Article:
Solved – the best way to determine if pageviews are trending upward or downward

Given the following dataset for a single article on my site:

Article 1 2/1/2010 100 2/2/2010 80 2/3/2010 60  Article 2 2/1/2010 20000 2/2/2010 25000 2/3/2010 23000 

where column 1 is the date and column 2 is the number of pageviews for an article. What is a basic acceleration calculation that can be done to determine if this article is trending upwards or downwards for days I have pageview data for it?

For example looking at the numbers I can see Article1 is trending downwards. How can that be reflected in an algorithm most easily?


General thoughts about pageviews

I think there is a fair amount of domain specific knowledge that can be brought to bear on page views. From examining my Google Analytics statistics from particular blog posts, I observe the following characteristics:

  • Large initial spike in pageviews when an article is first posted related to hits coming from RSS feeds, links from syndication sites, prominence on home page, spikes related to newness and social media. This effect tends to decline rapidly, but seems to still provide some boost for a few weeks.
  • Day of the week effects. At least in my blog on statistics, I get a consistent day of the week effect. There is a lull on the weekend. The implication is that if I were trying to understand meaningful trends in an article, I would be looking at changes from week to week rather than day to day.
  • Seasonal effects: I also get more subtle seasonal effects presumably related to when people are working or holidays and for some posts more than others when university students are studying or not. For example, the week between Christmas and New Years is very quiet.
  • After the initial spike, I find most traffic is driven by Google searches, although a few posts derive considerable traffic from links from other blogs or websites. Links from Social media and blog posts tend to lead to abrupt spikes in page views and depending on the medium may or may not lead to a consistent stream over time.

Implications for identifying upward or downward trends in a page

  • The above analysis provides a general model that I use to understand pageviews on my own blog posts. It is a theory of some of the major factors that influence page views, at least on my site and from my experience. I think having a model like this, or something similar, helps to refine the research question.

  • For instance, presumably you are interested in only some forms of upward and downward trends. Trends that operate on the whole site such as day of the week and seasonal trends are probably not the main focus. Likewise, trends related to the initial spike in pageviews and subsequent decline following a posting are relatively obvious and may not be of interest (or maybe they are).

  • There is also an issue related to the time frame and functional form of trending. A page may be gradually increasing in weekly pageviews due to gradual improvements in its positioning in Google's algorithms or general popularity of the topic of the post. Alternatively, a post may experience an abrupt increase as a result of it being linked to by a high profile website.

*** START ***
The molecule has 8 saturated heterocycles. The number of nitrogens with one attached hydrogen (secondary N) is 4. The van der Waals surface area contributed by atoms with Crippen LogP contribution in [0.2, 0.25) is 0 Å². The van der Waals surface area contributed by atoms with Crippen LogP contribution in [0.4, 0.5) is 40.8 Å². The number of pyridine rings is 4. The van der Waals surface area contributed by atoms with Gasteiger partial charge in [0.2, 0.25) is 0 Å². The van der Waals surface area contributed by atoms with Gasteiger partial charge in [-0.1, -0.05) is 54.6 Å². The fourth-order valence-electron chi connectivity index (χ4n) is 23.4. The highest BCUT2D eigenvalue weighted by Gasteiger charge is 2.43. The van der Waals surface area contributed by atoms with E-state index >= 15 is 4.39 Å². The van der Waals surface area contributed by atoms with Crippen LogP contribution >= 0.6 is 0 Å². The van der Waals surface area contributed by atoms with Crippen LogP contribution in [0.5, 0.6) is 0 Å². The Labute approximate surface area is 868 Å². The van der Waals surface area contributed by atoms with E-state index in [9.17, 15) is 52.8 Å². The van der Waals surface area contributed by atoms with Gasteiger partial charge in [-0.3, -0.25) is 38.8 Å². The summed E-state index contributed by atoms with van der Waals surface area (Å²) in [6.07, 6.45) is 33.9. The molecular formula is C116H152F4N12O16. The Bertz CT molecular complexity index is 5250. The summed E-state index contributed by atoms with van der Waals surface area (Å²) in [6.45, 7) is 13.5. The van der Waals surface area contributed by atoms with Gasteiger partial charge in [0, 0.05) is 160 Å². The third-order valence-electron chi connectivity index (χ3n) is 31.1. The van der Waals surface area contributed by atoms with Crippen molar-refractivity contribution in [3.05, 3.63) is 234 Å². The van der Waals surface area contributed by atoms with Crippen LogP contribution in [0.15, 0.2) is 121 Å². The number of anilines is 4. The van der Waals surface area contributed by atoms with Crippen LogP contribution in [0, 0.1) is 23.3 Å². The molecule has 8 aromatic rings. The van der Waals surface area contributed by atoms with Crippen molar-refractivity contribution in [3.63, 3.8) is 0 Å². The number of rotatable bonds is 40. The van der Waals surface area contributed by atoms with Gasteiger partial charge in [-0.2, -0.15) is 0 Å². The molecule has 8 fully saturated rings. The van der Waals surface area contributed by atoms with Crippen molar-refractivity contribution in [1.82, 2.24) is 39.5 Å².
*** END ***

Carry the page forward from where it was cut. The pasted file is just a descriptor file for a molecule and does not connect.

• Another issue relates to thresholds for defining trending. This includes both statistical significance and effect sizes. I.e., is the trend statistically significantly different from random variation that you might see, and is the change worthy of your attention.

Simple strategy for detecting interesting trends in pageviews

I'm not an expert in time series analysis, but here are a few thoughts about how I might implement such a tool.

  • I'd compute a table that compares pageviews for the preceding 28 days with the 28 days prior to the most recent 28 days. You could make this more advance by making time frame a variable quantity (e.g., 7 days, 14 days, 56 days, etc.). The more popular the page (and the site in general), the more likely that you are going to have enough page views in a period to do meaningful comparisons. Each row of the table would be a page on your site. You'd start with three columns (page title, current page views, comparison page views)
  • Filter out pages that did not exist for the entire comparison period.
  • Add columns that assist in the assessment of the effect size of any change, and the statistical significance of any change. A simple summary statistic to use would be percentage change from comparison to current. You could also include raw change from comparison to current. Perhaps a chi-square could be used to provide a rough quantification of the significance of any change (although I'm aware that the assumption of independence of observations is often compromised, which also raises the issue of whether you are using pageviews or unique page views).
  • I'd then create a composite of the effect size and the significance test to represent "interestingness".
  • You could also adopt a cut-off for when a change is sufficiently interesting, and of course classify it as upward or downward.
  • You could then apply sorting and filtering tools to answer particular questions.
  • In terms of implementation, this could all be done using R and data exported from tools like Google Analytics. There are also some interfaces between R and Google Analytics, but I haven't personally tried them.

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